"He'll have to wait his turn," the captain replied. "I had to wait mine and even Brian Lara had to wait his even though he was making heaps of runs. His turn will come."
Chanderpaul's turn comes again in the fifth Test at Trent Bridge today, a few days before his 21st birthday and following the fractured cheekbone that ruled out Jimmy Adams. It is long overdue.
Even if, as Richardson indicated, it has been the West Indian way of late to make young players, however gifted, serve their apprenticeship, Chanderpaul's omission from the past eight Tests, in which the West Indies have not once totalled 350, is difficult to explain.
He was selected, out of the blue, for the second Test against England in his native Guyana last year. At 19, he was only the 10th teenager and the first ethnic Indian to represent the West Indies for over 10 years. Baby-faced, a frail 10 stone and waddling to the wicket, he seemed out of place.
But the Guyanese knew betterand, in his seven Tests since, he has passed 50 in six of his 10 innings and averages 61. That compares to the low thirties for Keith Arthurton and Carl Hooper, who have been preferred to him.
As Lara's partner through the last 100 of his 375 in Antigua, Chanderpaul kept summoning his illustrious team-mate and helping him to his record. "Whenever I was losing my concentration, he'd immediately come down and tell me to keep batting, that it's in front of you, that it's going to happen," Lara said afterwards. "He's a very mature cricketer for his age."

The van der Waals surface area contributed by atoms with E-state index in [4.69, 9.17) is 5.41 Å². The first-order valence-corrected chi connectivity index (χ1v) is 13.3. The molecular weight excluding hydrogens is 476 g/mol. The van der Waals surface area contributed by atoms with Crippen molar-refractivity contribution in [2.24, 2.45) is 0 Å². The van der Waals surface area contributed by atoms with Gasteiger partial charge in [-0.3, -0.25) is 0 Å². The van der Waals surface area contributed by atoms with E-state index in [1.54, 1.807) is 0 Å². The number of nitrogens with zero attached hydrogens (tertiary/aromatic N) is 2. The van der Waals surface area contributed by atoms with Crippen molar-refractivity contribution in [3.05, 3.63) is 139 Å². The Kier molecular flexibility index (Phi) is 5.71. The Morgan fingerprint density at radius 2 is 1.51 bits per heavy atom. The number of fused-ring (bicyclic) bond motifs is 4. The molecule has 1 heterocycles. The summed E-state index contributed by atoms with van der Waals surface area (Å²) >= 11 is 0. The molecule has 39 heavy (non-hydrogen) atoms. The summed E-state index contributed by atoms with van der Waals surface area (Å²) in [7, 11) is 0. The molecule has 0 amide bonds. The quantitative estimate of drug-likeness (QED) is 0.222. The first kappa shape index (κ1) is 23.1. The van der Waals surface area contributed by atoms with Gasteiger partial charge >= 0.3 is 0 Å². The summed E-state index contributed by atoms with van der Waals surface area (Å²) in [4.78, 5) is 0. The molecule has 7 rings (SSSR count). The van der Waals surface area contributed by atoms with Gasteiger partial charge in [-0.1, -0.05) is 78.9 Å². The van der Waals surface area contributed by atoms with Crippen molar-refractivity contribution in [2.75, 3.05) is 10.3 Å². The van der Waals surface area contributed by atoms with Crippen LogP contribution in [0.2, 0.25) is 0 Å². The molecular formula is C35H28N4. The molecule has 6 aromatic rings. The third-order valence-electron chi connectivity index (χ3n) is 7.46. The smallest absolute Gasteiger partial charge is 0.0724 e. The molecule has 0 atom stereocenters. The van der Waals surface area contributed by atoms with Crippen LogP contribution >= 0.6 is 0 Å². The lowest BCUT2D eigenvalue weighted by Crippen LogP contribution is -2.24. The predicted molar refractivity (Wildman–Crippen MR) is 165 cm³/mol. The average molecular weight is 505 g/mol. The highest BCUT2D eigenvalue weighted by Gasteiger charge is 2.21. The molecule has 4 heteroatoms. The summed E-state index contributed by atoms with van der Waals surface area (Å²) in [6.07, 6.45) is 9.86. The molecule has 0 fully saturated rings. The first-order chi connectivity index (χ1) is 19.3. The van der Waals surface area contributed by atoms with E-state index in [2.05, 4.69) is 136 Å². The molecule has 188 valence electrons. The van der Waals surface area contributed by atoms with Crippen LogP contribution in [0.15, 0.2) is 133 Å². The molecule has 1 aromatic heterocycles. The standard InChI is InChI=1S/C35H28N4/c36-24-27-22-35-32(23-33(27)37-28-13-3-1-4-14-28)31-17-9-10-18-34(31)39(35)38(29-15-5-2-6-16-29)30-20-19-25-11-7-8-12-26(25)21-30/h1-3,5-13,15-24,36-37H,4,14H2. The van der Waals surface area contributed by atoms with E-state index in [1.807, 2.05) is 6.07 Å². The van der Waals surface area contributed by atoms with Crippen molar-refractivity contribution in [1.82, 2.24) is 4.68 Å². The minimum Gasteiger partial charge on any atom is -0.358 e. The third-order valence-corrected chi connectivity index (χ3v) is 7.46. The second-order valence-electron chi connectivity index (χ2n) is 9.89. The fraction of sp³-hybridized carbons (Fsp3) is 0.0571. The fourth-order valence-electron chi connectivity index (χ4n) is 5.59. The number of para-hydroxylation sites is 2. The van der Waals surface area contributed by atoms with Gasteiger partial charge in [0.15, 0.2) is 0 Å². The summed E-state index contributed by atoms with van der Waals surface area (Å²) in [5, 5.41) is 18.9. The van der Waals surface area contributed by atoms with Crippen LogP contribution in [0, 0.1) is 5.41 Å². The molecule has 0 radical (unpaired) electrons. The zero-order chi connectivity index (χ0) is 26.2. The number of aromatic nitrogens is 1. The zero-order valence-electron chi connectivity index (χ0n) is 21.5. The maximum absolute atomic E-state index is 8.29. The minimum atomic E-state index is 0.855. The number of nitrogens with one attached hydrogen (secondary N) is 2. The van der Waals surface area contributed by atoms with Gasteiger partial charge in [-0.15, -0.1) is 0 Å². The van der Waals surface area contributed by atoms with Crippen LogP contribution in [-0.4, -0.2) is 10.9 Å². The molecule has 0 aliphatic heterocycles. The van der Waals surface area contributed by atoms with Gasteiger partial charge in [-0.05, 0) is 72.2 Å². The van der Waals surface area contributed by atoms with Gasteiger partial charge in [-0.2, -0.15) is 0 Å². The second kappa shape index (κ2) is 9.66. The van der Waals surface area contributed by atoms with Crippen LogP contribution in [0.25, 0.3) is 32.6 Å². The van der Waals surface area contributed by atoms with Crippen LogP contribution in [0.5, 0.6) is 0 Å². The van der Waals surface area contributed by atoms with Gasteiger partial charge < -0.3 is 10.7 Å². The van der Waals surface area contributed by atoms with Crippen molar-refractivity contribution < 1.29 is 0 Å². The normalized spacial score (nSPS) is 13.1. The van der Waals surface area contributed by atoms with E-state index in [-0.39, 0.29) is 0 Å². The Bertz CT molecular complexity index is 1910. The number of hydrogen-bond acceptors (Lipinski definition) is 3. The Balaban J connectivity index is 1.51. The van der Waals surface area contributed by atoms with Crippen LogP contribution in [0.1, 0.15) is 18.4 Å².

Inevitably, racial bias has been advanced as one of the reasons why Chanderpaul has not maintained his place. It is an ironic twist.
When first picked, instead of the Trinidadian opening batsman, Phil Simmons, his inclusion was condemned as a sop to the home crowd and, especially, to the majority Indian sector. Now, his prolonged omission has generated charges of some anti-Indian conspiracy.
The more plausible reason was his problems against Shane Warne, who dismissed him three times in three innings this year. Anxious to protect their prodigy, the selectors chose to shield him from Warne in the Tests.
Like Adams, Chanderpaul lacks the left-handed fluency of a Lara or a Gower. His stance is crouched and ungainly, his back lift minimal, his bottom hand prominent in his strokes, the most productive of which are the square cut and the on drive. He has filled out in this year, gaining weight and more power in his play and adding the hook to his repertoire. It is, however, unlikely to be a stroke that features much over the next week.Reuse content